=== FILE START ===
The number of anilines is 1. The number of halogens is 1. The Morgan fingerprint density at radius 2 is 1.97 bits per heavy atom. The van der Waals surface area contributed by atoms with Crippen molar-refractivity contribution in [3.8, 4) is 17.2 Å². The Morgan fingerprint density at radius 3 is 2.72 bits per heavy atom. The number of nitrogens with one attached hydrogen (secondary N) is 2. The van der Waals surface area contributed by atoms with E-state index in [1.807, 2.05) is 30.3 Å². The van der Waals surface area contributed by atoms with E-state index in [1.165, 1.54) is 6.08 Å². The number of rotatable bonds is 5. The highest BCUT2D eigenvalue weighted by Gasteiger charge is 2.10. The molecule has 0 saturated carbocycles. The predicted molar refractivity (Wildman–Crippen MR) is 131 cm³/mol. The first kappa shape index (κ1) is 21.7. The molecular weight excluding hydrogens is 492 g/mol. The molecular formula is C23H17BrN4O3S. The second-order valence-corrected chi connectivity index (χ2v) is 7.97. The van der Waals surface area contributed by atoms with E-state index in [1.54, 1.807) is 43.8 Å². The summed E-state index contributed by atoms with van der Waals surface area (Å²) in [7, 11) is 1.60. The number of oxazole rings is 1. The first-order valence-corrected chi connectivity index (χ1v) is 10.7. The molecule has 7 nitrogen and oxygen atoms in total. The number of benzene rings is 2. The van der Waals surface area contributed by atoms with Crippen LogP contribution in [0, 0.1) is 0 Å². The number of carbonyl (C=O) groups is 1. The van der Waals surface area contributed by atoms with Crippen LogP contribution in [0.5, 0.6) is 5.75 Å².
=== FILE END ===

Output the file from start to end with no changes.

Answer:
The number of anilines is 1. The number of halogens is 1. The Morgan fingerprint density at radius 2 is 1.97 bits per heavy atom. The van der Waals surface area contributed by atoms with Crippen molar-refractivity contribution in [3.8, 4) is 17.2 Å². The Morgan fingerprint density at radius 3 is 2.72 bits per heavy atom. The number of nitrogens with one attached hydrogen (secondary N) is 2. The van der Waals surface area contributed by atoms with E-state index in [1.807, 2.05) is 30.3 Å². The van der Waals surface area contributed by atoms with E-state index in [1.165, 1.54) is 6.08 Å². The number of rotatable bonds is 5. The highest BCUT2D eigenvalue weighted by Gasteiger charge is 2.10. The molecule has 0 saturated carbocycles. The predicted molar refractivity (Wildman–Crippen MR) is 131 cm³/mol. The first kappa shape index (κ1) is 21.7. The molecular weight excluding hydrogens is 492 g/mol. The molecular formula is C23H17BrN4O3S. The second-order valence-corrected chi connectivity index (χ2v) is 7.97. The van der Waals surface area contributed by atoms with E-state index in [1.54, 1.807) is 43.8 Å². The summed E-state index contributed by atoms with van der Waals surface area (Å²) in [7, 11) is 1.60. The number of oxazole rings is 1. The first-order valence-corrected chi connectivity index (χ1v) is 10.7. The molecule has 7 nitrogen and oxygen atoms in total. The number of benzene rings is 2. The van der Waals surface area contributed by atoms with Crippen LogP contribution in [0, 0.1) is 0 Å². The number of carbonyl (C=O) groups is 1. The van der Waals surface area contributed by atoms with Crippen LogP contribution in [0.5, 0.6) is 5.75 Å².